A Conversation with Writer Vivian Heller

April 5, 2016 - Boston, MA

“I think of myself as a writer first,” says Vivian Heller, Ph.D and Core Faculty member at the Center for Narrative Practice. “Even though teaching has been part of my life for a long time, I think of myself first as a writer. A writer of fiction and non-fiction.”

“The non-fiction book I’m writing now is about my father, but about him long before I knew him. It’s about his childhood, his adolescence and his early manhood. He was among the first children to be psychoanalyzed by Anna Freud in Vienna, and he was one of her most highly documented cases. My description of the assimilated Jewish world that he grew up in draws on his case history, as well as on many other original documents. Even though his family fled Austria when the war came, they managed to retain massive amounts of letters and diaries and journals.”

Though coming from a literary background, Vivian found her way into Narrative Practice and Narrative Medicine through working with Maura Spiegel and Craig Irvine at the NYU/Bellevue Program for Survivors of Torture.

“Maura and Craig created a narrative medicine workshop for the staff of that program,” says Vivian. “In the workshop format, the participants looked at poems and short stories together, writing to prompts and then sharing their writing. We used those methods to give the caregivers a place to articulate some of their own feelings and experiences, even if those experiences weren’t directly related to the people they were caring for. It was a place of expression for them. Really significant things happened in those workshops.”

One of the methods often used at the Center for Narrative Practice is the short writing prompt inspired by a text of some kind. The short writing prompt is very freeing, Vivian says, “It says to the writer, just search within yourself and write. There are so many inhibitions that come up when you try to write something and sometimes having that time constraint allows you to slip by all those doors you tend to close before you’ve even begun. Shorter is better to let people slip past their own censors. It frees people to be spontaneous and say “I have this, I’m using it, I’m writing.”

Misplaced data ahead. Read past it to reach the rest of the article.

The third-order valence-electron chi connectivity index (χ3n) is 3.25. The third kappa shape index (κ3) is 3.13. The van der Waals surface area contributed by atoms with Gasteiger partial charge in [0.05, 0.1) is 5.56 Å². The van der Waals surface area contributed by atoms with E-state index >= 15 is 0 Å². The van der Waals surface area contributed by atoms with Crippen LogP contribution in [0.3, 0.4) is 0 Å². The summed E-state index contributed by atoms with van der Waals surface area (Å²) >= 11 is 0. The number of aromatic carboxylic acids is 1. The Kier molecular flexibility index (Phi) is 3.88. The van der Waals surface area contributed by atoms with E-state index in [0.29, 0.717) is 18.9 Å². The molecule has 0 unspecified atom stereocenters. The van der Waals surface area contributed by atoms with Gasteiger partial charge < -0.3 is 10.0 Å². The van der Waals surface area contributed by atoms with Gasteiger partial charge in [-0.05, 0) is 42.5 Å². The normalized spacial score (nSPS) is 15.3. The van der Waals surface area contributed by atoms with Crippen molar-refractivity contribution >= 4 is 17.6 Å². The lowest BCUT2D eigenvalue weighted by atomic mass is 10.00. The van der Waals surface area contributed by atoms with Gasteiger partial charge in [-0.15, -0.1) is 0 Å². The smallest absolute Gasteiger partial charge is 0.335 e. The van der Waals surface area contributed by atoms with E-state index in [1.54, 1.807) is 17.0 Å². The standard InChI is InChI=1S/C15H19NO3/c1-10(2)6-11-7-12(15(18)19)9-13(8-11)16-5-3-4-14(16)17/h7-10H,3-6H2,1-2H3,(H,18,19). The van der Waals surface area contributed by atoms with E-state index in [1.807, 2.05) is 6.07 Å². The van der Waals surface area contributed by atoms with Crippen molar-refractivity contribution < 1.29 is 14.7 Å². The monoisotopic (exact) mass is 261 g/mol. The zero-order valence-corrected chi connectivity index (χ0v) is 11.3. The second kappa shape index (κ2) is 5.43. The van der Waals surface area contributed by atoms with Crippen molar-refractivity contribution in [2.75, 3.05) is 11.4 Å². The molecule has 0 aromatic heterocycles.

Vivian ascribes her original interest in writing to her father, who was a writer and a professor of German philosophy and literature. “As a child,” she says, “I wanted to know all about what my father was thinking about so that I would be able to speak to him about it. Reading was initially a way of trying to have a dialogue with him. If I read this book and talk about it then I’ll have his full attention. That kind of thing.”

“I also think it was in my nature to be a reader and to be someone who loved reading books. It just became more and more of a place that I inhabited, is the best way I can say it. As I got older, my father and I did have that dialogue and a very close intellectual relationship and that was something very great in my life. But my mother was part of it too. I grew up in a very bookish family.”

Drawn to the freedom provided by the Center for Narrative Practice format, and its ability to bring people from different fields together, Vivian has been pleased at the results of this first year.

“The thing that I’m really struck by is the creative aspect of the center. It reminds me a little bit of Black Mountain College where people were inventing something that was new and responding to one another in a moment by moment way. Decisions can be made based on what happens in a session or what happens in a week. There’s so much possibility for growth and flexibility. It’s not codified, but there is a structure to the way things happen and proceed. We’re in a wonderful moment where that structure doesn’t mean rigidity.”

Vivian admits that she was nervous about the online component at first. “I had never taught that way before, but it’s clearly crucial that we have this intensive time where the group comes together and people get to know each other before the online part takes place. We need to go through those intense days first before branching out online.”

“Trust is really the thing that provides the continuity,” she says. “A feeling of community has to be established so that you never feel like you’re just sort of falling out of the picture. I think that really is key.”

Vivian is excited about the future of the Center for Narrative Practice. “To just continue to bring in all kinds of people from different pursuits to be presenters - people with really amazing narrative practices - to just keep finding them and bringing in more and more people into this would be one of the things I would want. I’ve been thinking about visual artists to invite that have narrative practices. There are all kinds of possibilities.”

Vivian Heller received her Ph.D. in English Literature and Modern Studies from Yale University. Her non-fiction publications include "Joyce, Decadence, and Emancipation" (University of Illinois Press) which won the Choice Book Award, and "The City Beneath Us" (W.W. Norton & Company.) She received a NYFA Fellowship in 2011 and a Yaddo Fellowship in 2013 to complete her upcoming book, a work of creative non-fiction based on family archives. She has taught literature and writing at Bennington, Barnard and Bard.

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